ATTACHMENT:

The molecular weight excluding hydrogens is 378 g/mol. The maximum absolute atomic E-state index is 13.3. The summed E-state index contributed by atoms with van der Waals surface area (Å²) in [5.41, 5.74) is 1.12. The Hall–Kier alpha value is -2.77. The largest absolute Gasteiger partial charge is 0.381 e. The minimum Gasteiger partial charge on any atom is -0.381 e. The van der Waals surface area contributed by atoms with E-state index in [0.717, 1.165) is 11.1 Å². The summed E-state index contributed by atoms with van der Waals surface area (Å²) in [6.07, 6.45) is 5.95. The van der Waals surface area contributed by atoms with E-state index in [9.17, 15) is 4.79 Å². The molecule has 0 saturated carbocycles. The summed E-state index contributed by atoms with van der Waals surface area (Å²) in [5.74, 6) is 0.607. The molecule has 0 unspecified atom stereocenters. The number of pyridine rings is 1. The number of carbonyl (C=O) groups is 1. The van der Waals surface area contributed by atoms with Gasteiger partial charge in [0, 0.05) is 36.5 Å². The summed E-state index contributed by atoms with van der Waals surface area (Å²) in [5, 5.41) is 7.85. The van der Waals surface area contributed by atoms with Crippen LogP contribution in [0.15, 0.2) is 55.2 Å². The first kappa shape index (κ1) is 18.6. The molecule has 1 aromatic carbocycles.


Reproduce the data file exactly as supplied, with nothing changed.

The molecular weight excluding hydrogens is 378 g/mol. The maximum absolute atomic E-state index is 13.3. The summed E-state index contributed by atoms with van der Waals surface area (Å²) in [5.41, 5.74) is 1.12. The Hall–Kier alpha value is -2.77. The largest absolute Gasteiger partial charge is 0.381 e. The minimum Gasteiger partial charge on any atom is -0.381 e. The van der Waals surface area contributed by atoms with E-state index in [0.717, 1.165) is 11.1 Å². The summed E-state index contributed by atoms with van der Waals surface area (Å²) in [6.07, 6.45) is 5.95. The van der Waals surface area contributed by atoms with E-state index in [9.17, 15) is 4.79 Å². The molecule has 0 saturated carbocycles. The summed E-state index contributed by atoms with van der Waals surface area (Å²) in [5.74, 6) is 0.607. The molecule has 0 unspecified atom stereocenters. The number of pyridine rings is 1. The number of carbonyl (C=O) groups is 1. The van der Waals surface area contributed by atoms with Gasteiger partial charge in [0, 0.05) is 36.5 Å². The summed E-state index contributed by atoms with van der Waals surface area (Å²) in [5, 5.41) is 7.85. The van der Waals surface area contributed by atoms with Crippen LogP contribution in [0.15, 0.2) is 55.2 Å². The first kappa shape index (κ1) is 18.6. The molecule has 1 aromatic carbocycles.